There’s a quote often attributed to Picasso about the autonomy of a painting: “A painter only has one language,” which your art school friend drops a whole lot to shield criticism from his new conceptual exhibit. Leave it to Wayne Coyne to call bullshit on a widely accepted pearl of wisdom from the most prolific painter of the 20th century. Coyne tactfully obliterated this notion last week when he live-tweeted The Terror with compact interpretations of his own lyrics and behind-the-scenes nuggets. Here’s one typical, confounding example in tweet no. 15, on The Terror’s third track “Try to Explain”: “It’s about the desperate despairing emptiness that happens in the mind when they aren’t able to find an answer.”
Whether Coyne was tweeting from notes or free-styling it, it’s an insane move. Attempting to clarify the line, “Is love a god that we control to try to trust the pain,” with a straight face? Excuse me? Was their account hijacked by the ghost of Sun Ra? Surely, only an artist as delusionally confident as Coyne would eagerly offer up a simplified-English translation of a lyric like that. But could anyone else in the world pull it off without facing an endless stream of mockery-drenched replies and annotated re-tweets in return? Considering the choral comfort of the bloodthirsty Twitterverse, it’s a death trap. For anyone else.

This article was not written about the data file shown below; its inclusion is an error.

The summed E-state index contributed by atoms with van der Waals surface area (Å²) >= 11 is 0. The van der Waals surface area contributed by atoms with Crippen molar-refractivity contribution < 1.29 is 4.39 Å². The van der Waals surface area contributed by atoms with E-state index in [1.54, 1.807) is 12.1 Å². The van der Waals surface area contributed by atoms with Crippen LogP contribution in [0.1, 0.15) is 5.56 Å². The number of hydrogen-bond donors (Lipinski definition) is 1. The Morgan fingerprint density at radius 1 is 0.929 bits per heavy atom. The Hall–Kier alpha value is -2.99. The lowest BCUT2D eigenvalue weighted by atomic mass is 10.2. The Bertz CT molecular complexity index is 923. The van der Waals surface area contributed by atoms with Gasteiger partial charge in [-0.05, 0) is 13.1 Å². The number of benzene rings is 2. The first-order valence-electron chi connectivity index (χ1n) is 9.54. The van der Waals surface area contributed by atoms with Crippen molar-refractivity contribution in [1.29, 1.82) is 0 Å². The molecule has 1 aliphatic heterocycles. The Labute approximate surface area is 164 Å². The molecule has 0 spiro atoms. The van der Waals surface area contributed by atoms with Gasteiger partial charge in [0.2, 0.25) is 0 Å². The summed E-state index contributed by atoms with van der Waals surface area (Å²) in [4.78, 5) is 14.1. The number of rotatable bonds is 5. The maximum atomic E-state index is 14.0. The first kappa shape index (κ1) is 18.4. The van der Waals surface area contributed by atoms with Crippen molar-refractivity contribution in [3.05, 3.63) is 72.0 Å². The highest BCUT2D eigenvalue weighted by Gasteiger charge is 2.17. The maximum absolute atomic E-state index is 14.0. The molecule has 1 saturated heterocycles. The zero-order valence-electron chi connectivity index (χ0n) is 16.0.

It’s this very delusion that’s paved the way for the Flaming Lips to occupy the totally fascinating position they currently hold within modern rock. When they released the broadly political, actually-pretty-fun “The Yeah Yeah Yeah Song” in 2006, it sure looked as if they’d begun their descent into an inevitable creative recession in the form of cute ‘n’ quirky pop hooks. Wham, bam, another middle-aged and sobered-up rock band bites the uninspired dust after an impactful 20-year-10-album run.
But no: Shortly after that came Coyne’s self-written, self-directed, self-starring, self-set-designed existential film “Christmas on Mars”, and shortly after that the brilliantly alien double LP Embryonic. Throw in the relentless touring with an absurdly expensive live set-up and an escalating warmth to mainstream culture, and suddenly there we were: witnessing these supposed humans that weren’t just resisting the gravitational pull of late-career complacency, but actually picking up speed as they aged further – and doing it with an undying, Guided by Voices-like Midwest homeliness all the while.
How? Call it the R.A. Dickey method: A person only has so many years before their fastball loses zip (Coyne knew plenty well there would never be any topping The Soft Bulletin as far as sheer songwriting goes), so if they still really expect to peak after 40, they’d better learn that knuckle. It didn’t happen through a miraculous resurrection of powerful song ideas, or through sonic innovation a la Radiohead, but in learning how to get their diverse and massive audience to croak a baffled what the fuck simultaneously, and then mastering that, and then doing it even better time and again. They already had the musicality down; it was time to re-imagine the delivery.